In the sixteenth century Paracelsus appears—a great genius, doing much to develop medicine beyond the reach of sacred and scholastic tradition, though still fettered by many superstitions. More and more, in spite of theological dogmas, came a renewal of anatomical studies by dissection of the human subject. The practice of the old Alexandrian School was thus resumed. Mundinus dared use the human subject occasionally in his lectures; but finally came a far greater champion of scientific truth, Andreas Vesalius, founder of the modern science of anatomy. The battle waged by this man is one of the glories of our race.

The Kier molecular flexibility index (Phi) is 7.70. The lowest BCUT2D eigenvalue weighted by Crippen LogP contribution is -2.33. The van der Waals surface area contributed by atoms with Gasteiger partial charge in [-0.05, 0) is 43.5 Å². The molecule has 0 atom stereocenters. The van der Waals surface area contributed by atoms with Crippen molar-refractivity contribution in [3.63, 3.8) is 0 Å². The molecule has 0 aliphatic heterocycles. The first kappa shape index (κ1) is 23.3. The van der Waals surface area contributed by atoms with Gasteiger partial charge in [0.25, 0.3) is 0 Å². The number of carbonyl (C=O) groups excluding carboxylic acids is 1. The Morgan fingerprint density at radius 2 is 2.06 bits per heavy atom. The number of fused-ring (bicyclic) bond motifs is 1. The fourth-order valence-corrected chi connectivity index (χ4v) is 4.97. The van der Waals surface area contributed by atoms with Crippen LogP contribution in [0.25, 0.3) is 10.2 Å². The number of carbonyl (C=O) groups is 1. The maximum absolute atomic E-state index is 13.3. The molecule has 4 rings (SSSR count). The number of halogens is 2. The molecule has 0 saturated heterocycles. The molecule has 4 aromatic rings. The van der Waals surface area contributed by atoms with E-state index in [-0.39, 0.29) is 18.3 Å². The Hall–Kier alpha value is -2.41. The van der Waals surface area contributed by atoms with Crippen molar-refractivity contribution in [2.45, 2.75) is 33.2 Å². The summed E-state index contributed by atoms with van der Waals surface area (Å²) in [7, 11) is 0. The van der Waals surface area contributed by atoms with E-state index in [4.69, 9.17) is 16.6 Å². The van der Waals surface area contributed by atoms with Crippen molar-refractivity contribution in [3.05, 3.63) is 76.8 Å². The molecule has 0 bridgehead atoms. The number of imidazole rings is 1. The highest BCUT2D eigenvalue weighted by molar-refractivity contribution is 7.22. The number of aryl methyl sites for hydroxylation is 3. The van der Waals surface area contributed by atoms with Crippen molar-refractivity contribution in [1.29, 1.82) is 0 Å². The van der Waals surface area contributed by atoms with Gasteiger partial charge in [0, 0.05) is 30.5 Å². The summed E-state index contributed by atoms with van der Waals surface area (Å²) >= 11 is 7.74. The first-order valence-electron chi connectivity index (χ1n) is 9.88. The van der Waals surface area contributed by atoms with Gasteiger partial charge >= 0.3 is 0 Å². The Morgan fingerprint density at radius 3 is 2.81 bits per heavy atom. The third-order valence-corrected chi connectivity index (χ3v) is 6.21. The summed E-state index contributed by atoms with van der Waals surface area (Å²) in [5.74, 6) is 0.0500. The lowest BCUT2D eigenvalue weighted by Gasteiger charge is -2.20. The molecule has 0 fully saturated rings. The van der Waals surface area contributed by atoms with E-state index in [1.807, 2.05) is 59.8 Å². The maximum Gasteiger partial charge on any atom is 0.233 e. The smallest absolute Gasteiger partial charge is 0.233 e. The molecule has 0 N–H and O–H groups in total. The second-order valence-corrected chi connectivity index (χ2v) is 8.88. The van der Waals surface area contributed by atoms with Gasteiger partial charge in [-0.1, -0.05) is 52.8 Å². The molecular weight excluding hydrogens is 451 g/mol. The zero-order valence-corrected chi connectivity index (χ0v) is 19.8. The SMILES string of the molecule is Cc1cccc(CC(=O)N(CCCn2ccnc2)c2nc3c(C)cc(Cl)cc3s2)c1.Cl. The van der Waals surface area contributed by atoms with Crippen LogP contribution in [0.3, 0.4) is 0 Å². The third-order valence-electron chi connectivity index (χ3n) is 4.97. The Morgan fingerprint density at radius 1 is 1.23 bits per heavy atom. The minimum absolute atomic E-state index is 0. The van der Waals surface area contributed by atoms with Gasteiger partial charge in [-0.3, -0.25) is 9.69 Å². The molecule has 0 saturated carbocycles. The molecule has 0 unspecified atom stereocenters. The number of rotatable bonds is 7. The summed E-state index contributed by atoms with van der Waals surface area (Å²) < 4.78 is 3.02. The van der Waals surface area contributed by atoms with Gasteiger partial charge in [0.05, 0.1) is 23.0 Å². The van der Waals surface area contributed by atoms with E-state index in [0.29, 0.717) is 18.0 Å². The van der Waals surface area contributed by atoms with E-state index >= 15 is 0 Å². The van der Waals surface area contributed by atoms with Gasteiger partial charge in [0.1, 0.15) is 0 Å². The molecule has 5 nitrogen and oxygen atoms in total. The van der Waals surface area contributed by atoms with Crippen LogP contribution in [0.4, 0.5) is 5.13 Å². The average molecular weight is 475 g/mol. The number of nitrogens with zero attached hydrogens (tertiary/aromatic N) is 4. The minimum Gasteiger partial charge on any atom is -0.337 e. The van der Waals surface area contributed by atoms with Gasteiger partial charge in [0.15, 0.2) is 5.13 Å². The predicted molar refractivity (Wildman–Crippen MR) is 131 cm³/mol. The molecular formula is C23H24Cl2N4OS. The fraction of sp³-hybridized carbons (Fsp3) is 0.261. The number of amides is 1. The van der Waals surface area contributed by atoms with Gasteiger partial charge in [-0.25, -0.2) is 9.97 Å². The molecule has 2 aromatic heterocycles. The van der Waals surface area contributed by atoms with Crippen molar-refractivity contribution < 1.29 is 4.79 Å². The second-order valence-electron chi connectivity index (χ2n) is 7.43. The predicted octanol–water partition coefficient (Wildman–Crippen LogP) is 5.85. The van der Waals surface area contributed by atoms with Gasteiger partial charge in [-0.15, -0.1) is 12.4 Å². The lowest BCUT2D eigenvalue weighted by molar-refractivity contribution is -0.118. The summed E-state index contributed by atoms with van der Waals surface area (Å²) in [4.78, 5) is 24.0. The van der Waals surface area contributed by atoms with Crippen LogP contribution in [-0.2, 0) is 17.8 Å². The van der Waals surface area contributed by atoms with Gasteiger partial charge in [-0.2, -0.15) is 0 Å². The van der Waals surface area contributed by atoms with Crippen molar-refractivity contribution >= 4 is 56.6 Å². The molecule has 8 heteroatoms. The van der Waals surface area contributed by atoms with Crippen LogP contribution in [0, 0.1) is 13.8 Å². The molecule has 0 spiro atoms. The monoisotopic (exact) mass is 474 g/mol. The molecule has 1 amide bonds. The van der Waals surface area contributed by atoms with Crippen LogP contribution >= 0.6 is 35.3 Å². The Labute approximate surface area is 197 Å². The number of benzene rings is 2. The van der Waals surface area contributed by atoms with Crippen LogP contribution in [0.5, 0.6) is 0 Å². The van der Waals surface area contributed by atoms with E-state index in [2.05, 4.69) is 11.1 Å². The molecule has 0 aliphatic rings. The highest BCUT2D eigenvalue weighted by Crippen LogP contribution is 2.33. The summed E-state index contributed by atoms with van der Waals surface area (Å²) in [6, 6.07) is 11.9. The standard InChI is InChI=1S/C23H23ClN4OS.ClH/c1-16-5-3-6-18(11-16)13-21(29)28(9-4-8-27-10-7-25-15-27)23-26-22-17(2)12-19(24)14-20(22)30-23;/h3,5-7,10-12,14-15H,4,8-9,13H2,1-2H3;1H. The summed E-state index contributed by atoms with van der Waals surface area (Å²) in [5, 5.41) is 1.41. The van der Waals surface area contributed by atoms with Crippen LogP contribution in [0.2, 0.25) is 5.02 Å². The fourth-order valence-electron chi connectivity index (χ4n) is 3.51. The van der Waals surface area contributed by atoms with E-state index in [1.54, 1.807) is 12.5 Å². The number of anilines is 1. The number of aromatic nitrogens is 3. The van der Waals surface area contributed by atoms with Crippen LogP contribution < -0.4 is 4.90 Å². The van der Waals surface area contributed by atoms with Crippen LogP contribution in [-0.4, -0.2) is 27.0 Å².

From the outset Vesalius proved himself a master. In the search for real knowledge he braved the most terrible dangers, and especially the charge of sacrilege, founded upon the teachings of the Church for ages. As we have seen, even such men in the early Church as Tertullian and St. Augustine held anatomy in abhorrence, and Pope Boniface VIII interdicted dissection as sacrilege, threatening excommunication against those practicing it. Through this sacred conventionalism Vesalius broke without fear; despite ecclesiastical censure and popular fury, he studied his science by the only method that could give useful results. No peril daunted him. To secure the material for his investigations, he haunted gibbets and charnel-houses, risking the fires of the Inquisition and the virus of the plague: first of all men he began to place the science of human anatomy on its solid, modern foundations— on careful examination and observation of the human body: this was his first great sin, and it was soon aggravated by one considered even greater.